There are speedier, pricier 20 Gbps drives available today, and even faster USB4 drives are on the horizon. But at the moment, the T7 Shield’s write consistency, paired with its reasonable price, makes it great for photographers and videographers, particularly those on the go.
If you’re on the hunt for a new external hard drive, WD’s My Passport is an excellent choice. With a solid track record, password protection, and capacities of up to 5TB, it’s prepared to store a lot -- if not all -- of your data and keep it safe.
As street prices have started to fall, it;s become a better value than ever. It looks good and comes backed by a plentiful 3-year warranty. To top things off, it boasts top-notch AES 256-bit hardware encryption password protection to keep your content secure from prying eyes.
For those looking to spend a little less on an portable hard drive, who also don't need 5TB of storage, should also consider Seagate's Backup Plus Ultra, which features a good software suite AES 256-bit encryption, and USB-A and USB-C support via an adapter.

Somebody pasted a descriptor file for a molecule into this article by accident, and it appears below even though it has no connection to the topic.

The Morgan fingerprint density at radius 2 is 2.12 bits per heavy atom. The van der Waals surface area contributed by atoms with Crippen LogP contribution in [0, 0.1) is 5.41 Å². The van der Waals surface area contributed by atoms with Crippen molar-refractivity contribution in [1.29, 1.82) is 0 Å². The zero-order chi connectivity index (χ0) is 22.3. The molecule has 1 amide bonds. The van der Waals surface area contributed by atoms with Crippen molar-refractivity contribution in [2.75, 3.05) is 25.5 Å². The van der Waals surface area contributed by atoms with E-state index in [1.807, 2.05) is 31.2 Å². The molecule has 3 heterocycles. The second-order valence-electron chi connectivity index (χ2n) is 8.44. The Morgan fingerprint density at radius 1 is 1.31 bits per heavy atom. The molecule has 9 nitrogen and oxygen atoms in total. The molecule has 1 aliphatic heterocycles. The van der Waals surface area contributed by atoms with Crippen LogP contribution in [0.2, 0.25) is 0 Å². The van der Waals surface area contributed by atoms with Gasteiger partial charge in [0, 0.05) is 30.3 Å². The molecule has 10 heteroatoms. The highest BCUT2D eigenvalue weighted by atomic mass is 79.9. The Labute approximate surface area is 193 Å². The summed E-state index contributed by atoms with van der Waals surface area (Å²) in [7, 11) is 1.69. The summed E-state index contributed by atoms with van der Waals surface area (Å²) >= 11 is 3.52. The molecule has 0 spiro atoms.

Built for the professional market and priced as such, SanDisk’s Extreme Pro v2 has a durable, secure design. When paired with the latest systems that fully support its USB 20 Gbps connection, it delivers very fast file transfer speeds that rival the Thunderbolt 3-based competition. The Extreme Pro v2 houses WD’s SN730E, a PCIe 3.0 x4 M.2 NVMe SSD, and an ASMedia ASM2364 USB Gen 2x2 bridge chip.
All of this is protected by a rigid aluminum chassis that’s covered in an impact-absorbing silicone. The drive is even IP55 water and dust-resistant. Not only is it fast and well-designed, but it is also secure, coming with AES 256-bit full-disk encryption and password protection for those who need to keep their data locked away from prying eyes.
If you like the idea of a 20 Gbps SSD but don't quite have the budget for SanDisk's Pro v2 drive, Kingston's XS2000 isn't quite as fast, especially under sustained workloads. But it sells for about $50 less at the 1TB capacity.